Today, in week 16, Seattle Seahawks met Arizona Cardinals again. They tied in 31-31 when there was only one minute left in Q4 and now Seattle was going to kick the extra-point. This time, Seattle kicker Stephen Hauschka missed again. A moment later, Arizona kicker Chandler Catanzaro hit a field goal and helped Cardinals win the game by 34-31. That’s a perfect redemption of Arizona kicker Chandler Catanzaro: the same rival, scores tied, facing a game-winning field goal. This time he made it.

Bruce Arians was right: this is professional, this ain’t high school. We get paid to make it. We are all grown ups. Why need to sugar-coat it?

What Digital Camera and Public Cloud Have in Common

This is a picture featured in the March 2016 issue of the Outdoor Photographer magazine:


To take such a high resolution panorama picture, traditionally it needs a high-end large format or at least medium format camera. But this one was taken by using a handheld Canon EOS 1Ds Mark III with a Canon EF 24-105mm ƒ/4L IS USM lens at 50mm, which is, in layman’s terms, a mass market digital camera (although 1Ds Mark III is at the expensive end of that range). The composited panorama consists of five vertical images captured at ƒ/13 and ISO 400. We are seeing more such things in the digital photography world. Another example is the High Resolution mode of the Olympus OM-D E-M5 II camera. E-M5 II is a commodity camera: the sensor is smaller (Micro 4/3) and has only 16 megapixels. But it can shoot a 40 megapixel picture by shifting the sensor in half-pixel steps and capturing eight images over a period of one second. The moral here is, with the help of software, commodity digital cameras can achieve what could only be achieved by high-end cameras.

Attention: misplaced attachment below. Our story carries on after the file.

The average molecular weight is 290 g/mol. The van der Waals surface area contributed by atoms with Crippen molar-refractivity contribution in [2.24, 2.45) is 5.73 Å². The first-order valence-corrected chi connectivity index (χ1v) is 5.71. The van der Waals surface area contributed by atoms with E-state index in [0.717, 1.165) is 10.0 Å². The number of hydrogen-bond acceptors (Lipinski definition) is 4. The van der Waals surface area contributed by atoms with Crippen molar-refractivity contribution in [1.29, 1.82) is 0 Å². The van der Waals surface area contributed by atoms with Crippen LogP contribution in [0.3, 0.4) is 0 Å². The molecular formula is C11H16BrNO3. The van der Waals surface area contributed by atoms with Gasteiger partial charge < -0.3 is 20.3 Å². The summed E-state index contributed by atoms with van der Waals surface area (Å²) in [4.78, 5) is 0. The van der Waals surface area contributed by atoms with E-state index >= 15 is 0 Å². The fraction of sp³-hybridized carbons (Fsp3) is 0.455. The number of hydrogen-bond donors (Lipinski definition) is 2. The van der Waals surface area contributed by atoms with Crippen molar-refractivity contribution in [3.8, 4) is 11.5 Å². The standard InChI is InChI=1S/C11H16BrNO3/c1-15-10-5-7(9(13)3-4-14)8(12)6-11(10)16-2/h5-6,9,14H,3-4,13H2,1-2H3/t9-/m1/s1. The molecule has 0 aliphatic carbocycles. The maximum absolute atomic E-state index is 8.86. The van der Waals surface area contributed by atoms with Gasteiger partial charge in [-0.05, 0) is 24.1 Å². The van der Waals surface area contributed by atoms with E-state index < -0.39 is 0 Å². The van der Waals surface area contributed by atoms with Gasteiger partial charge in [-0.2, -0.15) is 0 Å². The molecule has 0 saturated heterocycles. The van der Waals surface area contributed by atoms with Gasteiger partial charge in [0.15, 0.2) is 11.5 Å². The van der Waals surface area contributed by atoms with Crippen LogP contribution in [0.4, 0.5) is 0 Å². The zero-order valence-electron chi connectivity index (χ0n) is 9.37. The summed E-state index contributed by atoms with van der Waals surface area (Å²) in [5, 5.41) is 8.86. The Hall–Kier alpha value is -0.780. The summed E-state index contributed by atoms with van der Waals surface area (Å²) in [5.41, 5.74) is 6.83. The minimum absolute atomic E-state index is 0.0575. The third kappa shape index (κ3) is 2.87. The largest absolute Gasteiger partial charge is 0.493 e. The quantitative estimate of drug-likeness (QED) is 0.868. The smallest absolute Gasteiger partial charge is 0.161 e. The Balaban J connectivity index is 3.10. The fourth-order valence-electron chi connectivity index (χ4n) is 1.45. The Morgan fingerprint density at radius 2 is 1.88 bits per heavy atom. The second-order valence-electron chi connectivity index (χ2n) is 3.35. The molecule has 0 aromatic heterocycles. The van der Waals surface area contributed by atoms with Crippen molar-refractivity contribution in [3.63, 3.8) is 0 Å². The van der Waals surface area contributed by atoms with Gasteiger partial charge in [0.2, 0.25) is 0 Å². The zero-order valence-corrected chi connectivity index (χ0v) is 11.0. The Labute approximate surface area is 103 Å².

Replace “digital cameras” with “computer hardware” and that will be the spirit of the cloud computing. Cloud platforms, especially the public clouds like AWS and Azure, use commodity hardware to achieve what could only be achieved by high-end super computers and expensive networking devices. In this analogy, IBM’s mainframes and EMC’s storage systems are the large format and medium format cameras. Cloud platforms stitch together a bunch of commodity computers with the help of software, just like how George Lepp stitched together the pictures shot by a household DSLR, with the help of software, to produce a high resolution panorama pictures.

Having said that, in the digital photography world, there are still situations where we have to use high-end cameras. Take the panorama picture of the balloons as an example. If the balloons were some other fast moving objects, such as birds and buffalos, George Lepp’s technique wouldn’t work. He would have had to use a large or medium format camera to freeze all the motions in one single shot. We have seen similar situations in cloud platforms. There are still some situations where the computing has to be done in a single high-end computer. That’s why even in AWS and Azure, there are very high-end configurations of machines: Azure G-Series VMs come with up to 32 vCPUs, 448 GB of memory and 6.59 TB of local SSD space. The largest AWS EC2 instances are in the same neighborhood. However, local network speed is getting faster and faster: the best Azure VM type now supports 20 Gigabit network and AWS EC2 supports up to 10 Gigabit. The technology of 40 Gb and 100 Gb is already ready and 400 Gb is on the horizon. With faster Ethernet speed, more workloads can be scaled out, which wasn’t possible in the past due to the limitation of network speed.

When Code Review Becomes Annoying